- Raw materials and recycling – The energy crisis fuelled by Russia’s war against Ukraine and the need for fossil-free energy have pushed the dependence on imports of key raw materials back to the top of the debate in Italy and Europe. The government is working on a circular economy strategy and a China strategy. The EU is working on a raw materials act. Italy ranks first among the top 5 EU economies in terms of waste recycling – both urban and special - with 83.2 percent (2020), above the EU27 average (39.2 percent). In 2023, an estimated 11 million tonnes of packaging will be sent for recycling.
- Seabed drilling – In Italy, seabed drilling is a controversial issue. The seabed stocks more than 90 billion cubic metres of methane and the extraction reportedly costs 5 cents per cubic metre, while importing it would cost 50-70 cents. The public, especially fishermen and farmers, are concerned about the drilling’s impact on the seascape and the associated emissions.
- Sector was responsible for 23 percent of total GHG emissions in 2021.
- The country’s last nuclear power plants were shut down in 1987, after the Chernobyl disaster. Coal exit is scheduled for 2025. There are no phase-out targets for oil and gas.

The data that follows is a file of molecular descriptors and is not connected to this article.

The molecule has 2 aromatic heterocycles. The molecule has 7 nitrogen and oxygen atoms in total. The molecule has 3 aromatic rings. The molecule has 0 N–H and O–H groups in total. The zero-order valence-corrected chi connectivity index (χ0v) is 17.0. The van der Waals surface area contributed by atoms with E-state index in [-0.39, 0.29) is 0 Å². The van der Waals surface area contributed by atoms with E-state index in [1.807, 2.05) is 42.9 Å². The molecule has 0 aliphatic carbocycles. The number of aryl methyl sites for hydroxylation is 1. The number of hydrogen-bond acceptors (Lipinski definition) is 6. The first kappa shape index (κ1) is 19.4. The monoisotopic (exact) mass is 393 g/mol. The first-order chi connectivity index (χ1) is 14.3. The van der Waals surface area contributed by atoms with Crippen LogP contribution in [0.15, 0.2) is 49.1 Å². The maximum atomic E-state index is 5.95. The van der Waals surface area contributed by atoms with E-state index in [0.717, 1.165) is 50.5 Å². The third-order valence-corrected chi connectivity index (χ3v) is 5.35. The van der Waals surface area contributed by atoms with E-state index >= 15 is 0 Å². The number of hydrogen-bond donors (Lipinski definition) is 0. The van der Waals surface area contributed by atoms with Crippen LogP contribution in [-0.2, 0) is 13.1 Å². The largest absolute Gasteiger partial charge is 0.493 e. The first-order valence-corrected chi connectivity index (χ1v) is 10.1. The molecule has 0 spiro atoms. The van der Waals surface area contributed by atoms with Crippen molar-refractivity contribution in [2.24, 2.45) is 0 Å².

- Oil and gas are still the main sources of energy used in Italy, for example in transport and heating, but the share of renewables in overall energy use had increased to 19 percent by 2021. By 2030, 70 GW of capacity is planned to be added.
- Energy community projects are helping the shift to renewables. In Italy, there are only about 100 such projects, but the 2026 target is to install 2,000 MW of renewable capacity with those projects. Since 2021, Italy has been working to promote the creation of so called “energy communities”, but implementation decrees are still lacking, pending the European Commission's scrutiny.
- Hydropower generation, one of the main renewable sources, has been challenged by droughts.
- The energy crisis fuelled by Russia’s war on Ukraine has forced a huge shift in energy supply, and potentially helped speed up the energy transition, but led to LNG buildout and increased gas purchases.
- Responsible for 21.4 percent of total GHG emissions in 2021.
- Italy is set on saving its industry (e.g. steel, chemicals, manufacturing) by making it climate neutral. One of the main concerns is not to sacrifice jobs in the process.
- After a long period of resistance, some companies are taking on the challenge and are seeing business opportunities in the global net-zero industry race.
- Green hydrogen is seen as key to decarbonising the industrial processes. Italy is trying to convert old industrial areas to produce it through the recovery and resilience plan.